The 21st century has seen a huge advancement of new media and its availability to younger populations. Think of the growth of platforms like Instagram, Snapchat and Tiktok over the last two or three years.
The latest statistics show that students are consuming and making media at an alarming rate. Between 2000 and 2016 the global growth of internet usage was 900.4% with Oceania (mainly NZ and Australia) increasing at 261.4%. YouTube statistics show by the middle of 2019, 500 hours of video were being uploaded every minute onto their platform.
In this ever-changing world, a student’s ability to select and critique information is vital. It’s an area where teachers who learn and teach media literacy can have a profound impact.
The News Literacy Project argues that media literate students are better prepared for our complex world. They can decipher the complex messages they receive from traditional media such as television, radio and print as well as the internet.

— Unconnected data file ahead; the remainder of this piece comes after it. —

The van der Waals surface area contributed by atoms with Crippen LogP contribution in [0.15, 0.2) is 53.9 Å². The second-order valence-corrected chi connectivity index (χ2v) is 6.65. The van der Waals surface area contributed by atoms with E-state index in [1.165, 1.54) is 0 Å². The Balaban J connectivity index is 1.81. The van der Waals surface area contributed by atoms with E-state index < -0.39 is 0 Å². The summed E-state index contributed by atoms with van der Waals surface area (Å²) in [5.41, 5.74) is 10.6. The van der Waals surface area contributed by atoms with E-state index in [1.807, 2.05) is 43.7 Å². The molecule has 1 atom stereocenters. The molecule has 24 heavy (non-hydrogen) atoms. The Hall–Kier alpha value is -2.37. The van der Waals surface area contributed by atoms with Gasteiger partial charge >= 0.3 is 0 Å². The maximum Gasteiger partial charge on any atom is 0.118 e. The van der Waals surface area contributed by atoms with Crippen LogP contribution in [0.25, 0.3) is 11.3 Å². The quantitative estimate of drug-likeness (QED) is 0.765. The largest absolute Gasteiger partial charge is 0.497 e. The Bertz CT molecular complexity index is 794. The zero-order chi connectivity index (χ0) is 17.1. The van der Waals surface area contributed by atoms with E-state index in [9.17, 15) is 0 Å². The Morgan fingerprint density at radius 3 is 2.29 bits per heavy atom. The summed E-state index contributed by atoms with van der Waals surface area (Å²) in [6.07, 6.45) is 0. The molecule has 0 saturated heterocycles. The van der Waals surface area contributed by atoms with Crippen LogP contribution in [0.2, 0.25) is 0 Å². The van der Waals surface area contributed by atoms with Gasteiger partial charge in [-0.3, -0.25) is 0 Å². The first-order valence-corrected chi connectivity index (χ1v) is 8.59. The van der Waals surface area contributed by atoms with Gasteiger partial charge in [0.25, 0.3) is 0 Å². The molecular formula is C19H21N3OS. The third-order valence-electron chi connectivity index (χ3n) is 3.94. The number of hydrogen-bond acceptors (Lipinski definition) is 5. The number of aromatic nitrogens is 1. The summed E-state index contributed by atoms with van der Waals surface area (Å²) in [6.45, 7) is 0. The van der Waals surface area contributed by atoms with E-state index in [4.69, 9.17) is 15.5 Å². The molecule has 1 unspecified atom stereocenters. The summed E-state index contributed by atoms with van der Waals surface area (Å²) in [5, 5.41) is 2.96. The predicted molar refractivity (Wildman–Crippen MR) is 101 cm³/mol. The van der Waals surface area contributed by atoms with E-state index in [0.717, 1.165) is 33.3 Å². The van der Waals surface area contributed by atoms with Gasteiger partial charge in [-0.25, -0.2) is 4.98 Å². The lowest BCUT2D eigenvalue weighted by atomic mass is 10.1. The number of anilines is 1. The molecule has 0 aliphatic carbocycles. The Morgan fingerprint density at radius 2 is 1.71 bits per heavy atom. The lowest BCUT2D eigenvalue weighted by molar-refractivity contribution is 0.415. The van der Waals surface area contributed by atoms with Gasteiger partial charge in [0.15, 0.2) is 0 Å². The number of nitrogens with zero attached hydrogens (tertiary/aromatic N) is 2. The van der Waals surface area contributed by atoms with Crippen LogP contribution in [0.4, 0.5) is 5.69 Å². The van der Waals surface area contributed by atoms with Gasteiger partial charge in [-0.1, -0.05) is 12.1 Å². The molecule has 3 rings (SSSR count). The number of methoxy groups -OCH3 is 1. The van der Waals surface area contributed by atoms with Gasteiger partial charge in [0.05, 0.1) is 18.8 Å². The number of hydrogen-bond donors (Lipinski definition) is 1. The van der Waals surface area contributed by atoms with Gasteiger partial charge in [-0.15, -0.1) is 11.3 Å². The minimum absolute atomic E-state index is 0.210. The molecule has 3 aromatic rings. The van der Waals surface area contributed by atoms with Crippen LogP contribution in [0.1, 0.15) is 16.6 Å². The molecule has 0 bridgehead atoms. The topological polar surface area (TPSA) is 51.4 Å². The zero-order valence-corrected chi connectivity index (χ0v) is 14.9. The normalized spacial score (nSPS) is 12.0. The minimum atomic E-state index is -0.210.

Therefore, it is becoming more and more important for teachers to understand how to teach media literacy.
BENEFITS OF MEDIA LITERACY
Firstly, media literacy helps students become wiser consumers of media. By teaching them the skills of media literacy it helps to foster critical thinking within students. What is fake news? What steps can I take to ensure the source of this media is credible? Is this media good for my well being?
Secondly, media literate students are responsible producers of their own media. They can produce a range of media, suited to the task and audience. Furthermore, media literacy also fosters important, skills such as collaboration and critical thinking, because it encourages communication and teamwork.
For a great media literacy resource check out Kiwi Kids News Ltd – CLICK HERE